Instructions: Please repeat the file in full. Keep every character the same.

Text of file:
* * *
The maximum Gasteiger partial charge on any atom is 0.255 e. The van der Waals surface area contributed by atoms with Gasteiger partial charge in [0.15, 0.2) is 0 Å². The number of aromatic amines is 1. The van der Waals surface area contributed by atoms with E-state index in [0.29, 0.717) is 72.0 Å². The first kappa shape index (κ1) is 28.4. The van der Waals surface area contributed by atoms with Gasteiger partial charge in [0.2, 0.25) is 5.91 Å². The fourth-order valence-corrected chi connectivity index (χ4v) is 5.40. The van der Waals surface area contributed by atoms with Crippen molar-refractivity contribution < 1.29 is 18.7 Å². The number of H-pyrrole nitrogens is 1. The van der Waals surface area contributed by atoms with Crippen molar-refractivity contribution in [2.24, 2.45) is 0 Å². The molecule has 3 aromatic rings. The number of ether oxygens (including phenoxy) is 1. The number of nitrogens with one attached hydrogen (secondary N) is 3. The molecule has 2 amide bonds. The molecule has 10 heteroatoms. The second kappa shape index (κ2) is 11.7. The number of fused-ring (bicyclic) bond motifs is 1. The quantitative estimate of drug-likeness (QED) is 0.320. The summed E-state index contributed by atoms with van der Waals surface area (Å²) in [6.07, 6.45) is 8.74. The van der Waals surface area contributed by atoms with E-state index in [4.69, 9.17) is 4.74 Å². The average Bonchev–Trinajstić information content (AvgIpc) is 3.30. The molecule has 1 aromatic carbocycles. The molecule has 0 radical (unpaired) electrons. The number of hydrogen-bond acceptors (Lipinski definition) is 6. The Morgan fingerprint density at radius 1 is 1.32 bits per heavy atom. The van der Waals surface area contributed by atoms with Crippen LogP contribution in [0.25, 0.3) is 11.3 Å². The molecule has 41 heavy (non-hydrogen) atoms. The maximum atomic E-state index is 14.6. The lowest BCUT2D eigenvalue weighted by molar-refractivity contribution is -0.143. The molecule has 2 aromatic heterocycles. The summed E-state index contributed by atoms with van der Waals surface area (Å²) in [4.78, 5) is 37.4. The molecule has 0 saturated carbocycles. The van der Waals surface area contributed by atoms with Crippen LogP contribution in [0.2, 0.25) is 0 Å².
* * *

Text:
The maximum Gasteiger partial charge on any atom is 0.255 e. The van der Waals surface area contributed by atoms with Gasteiger partial charge in [0.15, 0.2) is 0 Å². The number of aromatic amines is 1. The van der Waals surface area contributed by atoms with E-state index in [0.29, 0.717) is 72.0 Å². The first kappa shape index (κ1) is 28.4. The van der Waals surface area contributed by atoms with Gasteiger partial charge in [0.2, 0.25) is 5.91 Å². The fourth-order valence-corrected chi connectivity index (χ4v) is 5.40. The van der Waals surface area contributed by atoms with Crippen molar-refractivity contribution < 1.29 is 18.7 Å². The number of H-pyrrole nitrogens is 1. The van der Waals surface area contributed by atoms with Crippen molar-refractivity contribution in [2.24, 2.45) is 0 Å². The molecule has 3 aromatic rings. The number of ether oxygens (including phenoxy) is 1. The number of nitrogens with one attached hydrogen (secondary N) is 3. The molecule has 2 amide bonds. The molecule has 10 heteroatoms. The second kappa shape index (κ2) is 11.7. The number of fused-ring (bicyclic) bond motifs is 1. The quantitative estimate of drug-likeness (QED) is 0.320. The summed E-state index contributed by atoms with van der Waals surface area (Å²) in [6.07, 6.45) is 8.74. The van der Waals surface area contributed by atoms with E-state index in [4.69, 9.17) is 4.74 Å². The average Bonchev–Trinajstić information content (AvgIpc) is 3.30. The molecule has 1 aromatic carbocycles. The molecule has 0 radical (unpaired) electrons. The number of hydrogen-bond acceptors (Lipinski definition) is 6. The Morgan fingerprint density at radius 1 is 1.32 bits per heavy atom. The van der Waals surface area contributed by atoms with Crippen LogP contribution in [0.25, 0.3) is 11.3 Å². The molecule has 41 heavy (non-hydrogen) atoms. The maximum atomic E-state index is 14.6. The lowest BCUT2D eigenvalue weighted by molar-refractivity contribution is -0.143. The molecule has 2 aromatic heterocycles. The summed E-state index contributed by atoms with van der Waals surface area (Å²) in [4.78, 5) is 37.4. The molecule has 0 saturated carbocycles. The van der Waals surface area contributed by atoms with Crippen LogP contribution in [0.2, 0.25) is 0 Å².